Ishtar Gate: History, Facts & Location

Instructor: Erin Carroll

Erin has taught English and History. She has a bachelor's degree in History, and a master's degree in International Relations

In this lesson, you will learn about Ancient Babylon's Ishtar Gate. We will delve into its history, its location in the world, and some interesting facts about this famous gate.

Ancient Babylon

The Ishtar Gate at the Pergamom Museum
Ishtar Gate at the Pergamom Museum

The Ishtar Gate was a massive entryway that led into the magnificent ancient city of Babylon. Ancient Babylon was located in modern day Iraq, and was at its greatest from 604-562 B.C. The city was home to more than 200,000 people during the reign of Nebuchadnezzar II. The gate was built for Ishtar, the goddess of love and war, and was one of eight fortified gates that led into one of the greatest ancient cities of the world.

Features of the Gate

The Ishtar Gate sat at the end of the Processional Way, a beautiful street paved with bricks that stretched over half a mile leading toward the city. The great Babylonian King, Nebuchadnezzar II, built the gate in 575 B.C. to welcome visitors to the magnificent city.

The Ishtar Gate was covered in beautiful burnt and glazed bricks that featured images of dragons, lions and young bulls. The colors of the bricks were vibrant aqua blues and greens and yellows. The gate was more than 38 feet high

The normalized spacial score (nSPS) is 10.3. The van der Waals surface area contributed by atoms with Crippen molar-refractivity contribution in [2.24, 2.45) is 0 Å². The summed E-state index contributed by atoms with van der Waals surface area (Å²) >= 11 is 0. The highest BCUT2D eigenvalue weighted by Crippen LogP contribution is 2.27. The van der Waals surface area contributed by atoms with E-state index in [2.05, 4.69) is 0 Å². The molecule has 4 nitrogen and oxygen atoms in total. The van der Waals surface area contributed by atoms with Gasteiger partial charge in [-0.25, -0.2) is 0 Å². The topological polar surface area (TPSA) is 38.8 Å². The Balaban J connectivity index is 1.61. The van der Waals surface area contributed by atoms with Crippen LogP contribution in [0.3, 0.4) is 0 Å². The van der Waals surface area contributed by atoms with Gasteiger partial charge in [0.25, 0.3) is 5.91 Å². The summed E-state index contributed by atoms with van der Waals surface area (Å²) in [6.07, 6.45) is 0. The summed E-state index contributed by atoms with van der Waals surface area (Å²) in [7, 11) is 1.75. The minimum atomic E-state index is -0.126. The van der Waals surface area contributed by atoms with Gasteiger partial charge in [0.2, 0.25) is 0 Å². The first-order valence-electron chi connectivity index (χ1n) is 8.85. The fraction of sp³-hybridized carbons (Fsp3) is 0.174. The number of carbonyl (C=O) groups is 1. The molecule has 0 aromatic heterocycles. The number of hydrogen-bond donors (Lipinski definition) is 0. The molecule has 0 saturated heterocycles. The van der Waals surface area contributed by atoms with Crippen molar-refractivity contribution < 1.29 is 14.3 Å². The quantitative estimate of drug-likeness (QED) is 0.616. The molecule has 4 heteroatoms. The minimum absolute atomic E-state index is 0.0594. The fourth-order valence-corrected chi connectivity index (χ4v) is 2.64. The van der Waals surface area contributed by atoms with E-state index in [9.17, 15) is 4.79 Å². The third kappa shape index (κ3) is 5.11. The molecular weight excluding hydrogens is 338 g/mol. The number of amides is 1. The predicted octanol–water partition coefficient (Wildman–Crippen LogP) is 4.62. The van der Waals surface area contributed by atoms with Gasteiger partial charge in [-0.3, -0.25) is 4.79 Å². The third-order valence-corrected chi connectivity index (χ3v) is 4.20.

It also featured an inscription with the words of Nebuchadnezzar saying, 'I placed wild bulls and ferocious dragons in the gateways and thus adorned them with luxurious splendor so that people might gaze on them in wonder'.

The Processional Way
The Processional Way

Current Location and Controversy

In the early 20th century, German archaeologists, led by Robert Koldeway, excavated pieces of the Ishtar Gate and the Processional Way. The Processional Way originally featured 120 friezes featuring a golden lion, and the Germans took 118 of those. Those pieces were transported back to Berlin and housed in the Pergamom Museum.

Reconstructions of the Ishtar Gate and the Processional Way are still some of the premiere objects on display at the Pergamom Museum's Vorderasiatisches Exhibit, or Exhibit for the Ancient Near East. The exhibit has 270,000 pieces that were unearthed by the German archaeologists working in the early 20th century in the ancient cities of Babylon, Assur, Uruk, and Habuba Kabira. Iraq has since requested that these priceless artifacts be returned. Mohammed Aziz Selman al-Ibrahim, an archaeologist, and official of the antiquities and heritage department of Iraq's ministry of culture, called for its return.

These antiquities have not been returned and continue to be displayed in Berlin. Of course, Germany is not alone in having taken Middle Eastern antiquities back to European museums. For example, Egypt has asked France to return antiquities housed in the Louvre Museum, and debates rage over whether or not artifacts were taken legally from their home countries. Germany contends that its excavations were legal, but modern sympathies about the bad old days of colonialism make this a grey area.

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